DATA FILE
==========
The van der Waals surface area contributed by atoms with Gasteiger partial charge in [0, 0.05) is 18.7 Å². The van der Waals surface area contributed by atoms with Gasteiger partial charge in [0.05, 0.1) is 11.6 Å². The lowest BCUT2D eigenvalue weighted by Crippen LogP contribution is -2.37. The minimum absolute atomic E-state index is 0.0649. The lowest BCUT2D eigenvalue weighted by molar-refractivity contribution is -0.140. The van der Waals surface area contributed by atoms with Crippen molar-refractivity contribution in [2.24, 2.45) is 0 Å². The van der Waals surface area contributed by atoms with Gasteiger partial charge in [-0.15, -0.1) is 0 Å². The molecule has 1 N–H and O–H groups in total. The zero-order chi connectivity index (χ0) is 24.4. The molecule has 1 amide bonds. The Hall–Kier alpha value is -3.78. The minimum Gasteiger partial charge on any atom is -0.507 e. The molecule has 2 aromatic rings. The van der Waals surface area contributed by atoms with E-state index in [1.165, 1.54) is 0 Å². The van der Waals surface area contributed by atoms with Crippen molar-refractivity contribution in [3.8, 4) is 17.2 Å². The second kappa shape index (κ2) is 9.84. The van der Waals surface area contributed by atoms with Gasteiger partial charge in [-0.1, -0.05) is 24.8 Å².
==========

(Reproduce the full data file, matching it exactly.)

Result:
The van der Waals surface area contributed by atoms with Gasteiger partial charge in [0, 0.05) is 18.7 Å². The van der Waals surface area contributed by atoms with Gasteiger partial charge in [0.05, 0.1) is 11.6 Å². The lowest BCUT2D eigenvalue weighted by Crippen LogP contribution is -2.37. The minimum absolute atomic E-state index is 0.0649. The lowest BCUT2D eigenvalue weighted by molar-refractivity contribution is -0.140. The van der Waals surface area contributed by atoms with Crippen molar-refractivity contribution in [2.24, 2.45) is 0 Å². The van der Waals surface area contributed by atoms with Gasteiger partial charge in [-0.15, -0.1) is 0 Å². The molecule has 1 N–H and O–H groups in total. The zero-order chi connectivity index (χ0) is 24.4. The molecule has 1 amide bonds. The Hall–Kier alpha value is -3.78. The minimum Gasteiger partial charge on any atom is -0.507 e. The molecule has 2 aromatic rings. The van der Waals surface area contributed by atoms with E-state index in [1.165, 1.54) is 0 Å². The van der Waals surface area contributed by atoms with Crippen molar-refractivity contribution in [3.8, 4) is 17.2 Å². The second kappa shape index (κ2) is 9.84. The van der Waals surface area contributed by atoms with Gasteiger partial charge in [-0.1, -0.05) is 24.8 Å².